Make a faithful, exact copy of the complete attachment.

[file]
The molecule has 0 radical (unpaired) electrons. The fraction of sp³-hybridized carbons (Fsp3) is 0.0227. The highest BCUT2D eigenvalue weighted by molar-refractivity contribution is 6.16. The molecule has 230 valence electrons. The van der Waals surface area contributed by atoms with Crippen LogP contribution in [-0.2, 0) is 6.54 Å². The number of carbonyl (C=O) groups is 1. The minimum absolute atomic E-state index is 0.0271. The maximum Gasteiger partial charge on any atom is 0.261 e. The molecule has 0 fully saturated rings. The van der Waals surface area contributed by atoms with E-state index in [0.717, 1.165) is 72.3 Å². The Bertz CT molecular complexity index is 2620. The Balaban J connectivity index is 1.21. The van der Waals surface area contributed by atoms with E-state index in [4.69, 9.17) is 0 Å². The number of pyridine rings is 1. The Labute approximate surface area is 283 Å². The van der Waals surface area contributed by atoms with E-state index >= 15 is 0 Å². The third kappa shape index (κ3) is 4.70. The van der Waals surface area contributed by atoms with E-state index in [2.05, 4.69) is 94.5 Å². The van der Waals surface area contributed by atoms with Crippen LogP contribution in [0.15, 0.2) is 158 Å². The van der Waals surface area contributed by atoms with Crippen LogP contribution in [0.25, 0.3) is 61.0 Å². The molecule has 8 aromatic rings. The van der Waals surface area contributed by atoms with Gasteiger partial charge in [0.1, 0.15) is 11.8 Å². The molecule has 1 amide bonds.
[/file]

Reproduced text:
The molecule has 0 radical (unpaired) electrons. The fraction of sp³-hybridized carbons (Fsp3) is 0.0227. The highest BCUT2D eigenvalue weighted by molar-refractivity contribution is 6.16. The molecule has 230 valence electrons. The van der Waals surface area contributed by atoms with Crippen LogP contribution in [-0.2, 0) is 6.54 Å². The number of carbonyl (C=O) groups is 1. The minimum absolute atomic E-state index is 0.0271. The maximum Gasteiger partial charge on any atom is 0.261 e. The molecule has 0 fully saturated rings. The van der Waals surface area contributed by atoms with E-state index in [0.717, 1.165) is 72.3 Å². The Bertz CT molecular complexity index is 2620. The Balaban J connectivity index is 1.21. The van der Waals surface area contributed by atoms with E-state index in [4.69, 9.17) is 0 Å². The number of pyridine rings is 1. The Labute approximate surface area is 283 Å². The van der Waals surface area contributed by atoms with E-state index >= 15 is 0 Å². The third kappa shape index (κ3) is 4.70. The van der Waals surface area contributed by atoms with E-state index in [2.05, 4.69) is 94.5 Å². The van der Waals surface area contributed by atoms with Crippen LogP contribution in [0.15, 0.2) is 158 Å². The van der Waals surface area contributed by atoms with Crippen LogP contribution in [0.25, 0.3) is 61.0 Å². The molecule has 8 aromatic rings. The van der Waals surface area contributed by atoms with Gasteiger partial charge in [0.1, 0.15) is 11.8 Å². The molecule has 1 amide bonds.